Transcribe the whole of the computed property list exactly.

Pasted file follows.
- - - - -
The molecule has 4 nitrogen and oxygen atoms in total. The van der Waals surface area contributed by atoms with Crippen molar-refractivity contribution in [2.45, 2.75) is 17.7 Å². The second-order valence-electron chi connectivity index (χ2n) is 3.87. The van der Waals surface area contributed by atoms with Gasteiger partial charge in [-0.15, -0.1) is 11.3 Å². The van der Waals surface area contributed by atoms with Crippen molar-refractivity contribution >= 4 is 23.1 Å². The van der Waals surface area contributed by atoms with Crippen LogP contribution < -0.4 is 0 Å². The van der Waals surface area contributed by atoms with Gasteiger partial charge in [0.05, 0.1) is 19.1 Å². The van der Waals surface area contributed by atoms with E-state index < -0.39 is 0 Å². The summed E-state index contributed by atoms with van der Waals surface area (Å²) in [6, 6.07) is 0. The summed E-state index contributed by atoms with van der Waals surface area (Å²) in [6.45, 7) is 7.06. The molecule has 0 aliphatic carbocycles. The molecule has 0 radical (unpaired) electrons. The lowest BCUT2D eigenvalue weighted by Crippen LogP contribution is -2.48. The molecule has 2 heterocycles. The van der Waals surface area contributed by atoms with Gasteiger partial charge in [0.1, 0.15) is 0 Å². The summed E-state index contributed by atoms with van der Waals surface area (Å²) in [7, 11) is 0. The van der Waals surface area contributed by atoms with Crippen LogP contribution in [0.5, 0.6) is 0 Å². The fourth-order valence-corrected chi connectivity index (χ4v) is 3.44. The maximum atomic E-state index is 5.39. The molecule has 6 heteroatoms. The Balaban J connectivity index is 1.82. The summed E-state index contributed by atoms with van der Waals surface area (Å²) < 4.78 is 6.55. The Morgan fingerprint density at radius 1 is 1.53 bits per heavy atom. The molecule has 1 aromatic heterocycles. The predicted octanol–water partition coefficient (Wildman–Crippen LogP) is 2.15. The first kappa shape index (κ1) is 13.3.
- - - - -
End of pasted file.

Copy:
The molecule has 4 nitrogen and oxygen atoms in total. The van der Waals surface area contributed by atoms with Crippen molar-refractivity contribution in [2.45, 2.75) is 17.7 Å². The second-order valence-electron chi connectivity index (χ2n) is 3.87. The van der Waals surface area contributed by atoms with Gasteiger partial charge in [-0.15, -0.1) is 11.3 Å². The van der Waals surface area contributed by atoms with Crippen molar-refractivity contribution >= 4 is 23.1 Å². The van der Waals surface area contributed by atoms with Crippen LogP contribution < -0.4 is 0 Å². The van der Waals surface area contributed by atoms with Gasteiger partial charge in [0.05, 0.1) is 19.1 Å². The van der Waals surface area contributed by atoms with E-state index < -0.39 is 0 Å². The summed E-state index contributed by atoms with van der Waals surface area (Å²) in [6, 6.07) is 0. The summed E-state index contributed by atoms with van der Waals surface area (Å²) in [6.45, 7) is 7.06. The molecule has 0 aliphatic carbocycles. The molecule has 0 radical (unpaired) electrons. The lowest BCUT2D eigenvalue weighted by Crippen LogP contribution is -2.48. The molecule has 2 heterocycles. The van der Waals surface area contributed by atoms with Gasteiger partial charge in [0.1, 0.15) is 0 Å². The summed E-state index contributed by atoms with van der Waals surface area (Å²) in [7, 11) is 0. The van der Waals surface area contributed by atoms with Crippen LogP contribution in [0.5, 0.6) is 0 Å². The fourth-order valence-corrected chi connectivity index (χ4v) is 3.44. The maximum atomic E-state index is 5.39. The molecule has 6 heteroatoms. The Balaban J connectivity index is 1.82. The summed E-state index contributed by atoms with van der Waals surface area (Å²) < 4.78 is 6.55. The Morgan fingerprint density at radius 1 is 1.53 bits per heavy atom. The molecule has 1 aromatic heterocycles. The predicted octanol–water partition coefficient (Wildman–Crippen LogP) is 2.15. The first kappa shape index (κ1) is 13.3.